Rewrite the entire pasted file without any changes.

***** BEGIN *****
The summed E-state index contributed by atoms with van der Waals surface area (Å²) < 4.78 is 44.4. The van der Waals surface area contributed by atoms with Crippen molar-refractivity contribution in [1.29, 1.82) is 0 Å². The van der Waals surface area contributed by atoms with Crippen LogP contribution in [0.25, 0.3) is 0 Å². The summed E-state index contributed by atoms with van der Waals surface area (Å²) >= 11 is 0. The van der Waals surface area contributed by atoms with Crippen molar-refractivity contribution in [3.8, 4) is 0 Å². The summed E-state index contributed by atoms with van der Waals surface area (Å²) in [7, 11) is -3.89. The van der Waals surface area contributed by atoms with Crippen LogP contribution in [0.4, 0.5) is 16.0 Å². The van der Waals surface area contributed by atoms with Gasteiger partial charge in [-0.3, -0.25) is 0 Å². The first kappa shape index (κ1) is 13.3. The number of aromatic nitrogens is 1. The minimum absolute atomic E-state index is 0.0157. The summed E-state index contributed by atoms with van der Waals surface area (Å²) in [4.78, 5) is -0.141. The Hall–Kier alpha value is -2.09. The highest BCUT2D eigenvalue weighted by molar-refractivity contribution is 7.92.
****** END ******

The summed E-state index contributed by atoms with van der Waals surface area (Å²) < 4.78 is 44.4. The van der Waals surface area contributed by atoms with Crippen molar-refractivity contribution in [1.29, 1.82) is 0 Å². The van der Waals surface area contributed by atoms with Crippen LogP contribution in [0.25, 0.3) is 0 Å². The summed E-state index contributed by atoms with van der Waals surface area (Å²) >= 11 is 0. The van der Waals surface area contributed by atoms with Crippen molar-refractivity contribution in [3.8, 4) is 0 Å². The summed E-state index contributed by atoms with van der Waals surface area (Å²) in [7, 11) is -3.89. The van der Waals surface area contributed by atoms with Crippen LogP contribution in [0.4, 0.5) is 16.0 Å². The van der Waals surface area contributed by atoms with Gasteiger partial charge in [-0.3, -0.25) is 0 Å². The first kappa shape index (κ1) is 13.3. The number of aromatic nitrogens is 1. The minimum absolute atomic E-state index is 0.0157. The summed E-state index contributed by atoms with van der Waals surface area (Å²) in [4.78, 5) is -0.141. The Hall–Kier alpha value is -2.09. The highest BCUT2D eigenvalue weighted by molar-refractivity contribution is 7.92.